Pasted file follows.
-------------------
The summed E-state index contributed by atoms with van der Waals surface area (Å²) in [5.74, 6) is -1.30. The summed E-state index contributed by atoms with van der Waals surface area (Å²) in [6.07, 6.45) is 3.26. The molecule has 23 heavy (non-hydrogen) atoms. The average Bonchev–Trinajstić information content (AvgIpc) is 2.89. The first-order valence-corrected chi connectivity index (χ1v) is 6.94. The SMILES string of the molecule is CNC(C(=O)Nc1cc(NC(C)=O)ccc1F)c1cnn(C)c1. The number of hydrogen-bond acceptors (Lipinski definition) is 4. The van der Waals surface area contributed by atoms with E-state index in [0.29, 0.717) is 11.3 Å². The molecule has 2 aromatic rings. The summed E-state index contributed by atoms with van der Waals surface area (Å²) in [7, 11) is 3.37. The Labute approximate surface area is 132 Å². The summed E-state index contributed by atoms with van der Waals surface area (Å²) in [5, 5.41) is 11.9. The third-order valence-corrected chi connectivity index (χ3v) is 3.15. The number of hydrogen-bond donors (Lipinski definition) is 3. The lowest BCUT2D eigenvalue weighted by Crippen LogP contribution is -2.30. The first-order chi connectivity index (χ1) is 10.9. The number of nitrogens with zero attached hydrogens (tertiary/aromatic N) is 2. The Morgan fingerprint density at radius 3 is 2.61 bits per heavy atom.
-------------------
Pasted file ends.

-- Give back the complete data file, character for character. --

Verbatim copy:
The summed E-state index contributed by atoms with van der Waals surface area (Å²) in [5.74, 6) is -1.30. The summed E-state index contributed by atoms with van der Waals surface area (Å²) in [6.07, 6.45) is 3.26. The molecule has 23 heavy (non-hydrogen) atoms. The average Bonchev–Trinajstić information content (AvgIpc) is 2.89. The first-order valence-corrected chi connectivity index (χ1v) is 6.94. The SMILES string of the molecule is CNC(C(=O)Nc1cc(NC(C)=O)ccc1F)c1cnn(C)c1. The number of hydrogen-bond acceptors (Lipinski definition) is 4. The van der Waals surface area contributed by atoms with E-state index in [0.29, 0.717) is 11.3 Å². The molecule has 2 aromatic rings. The summed E-state index contributed by atoms with van der Waals surface area (Å²) in [7, 11) is 3.37. The Labute approximate surface area is 132 Å². The summed E-state index contributed by atoms with van der Waals surface area (Å²) in [5, 5.41) is 11.9. The third-order valence-corrected chi connectivity index (χ3v) is 3.15. The number of hydrogen-bond donors (Lipinski definition) is 3. The lowest BCUT2D eigenvalue weighted by Crippen LogP contribution is -2.30. The first-order chi connectivity index (χ1) is 10.9. The number of nitrogens with zero attached hydrogens (tertiary/aromatic N) is 2. The Morgan fingerprint density at radius 3 is 2.61 bits per heavy atom.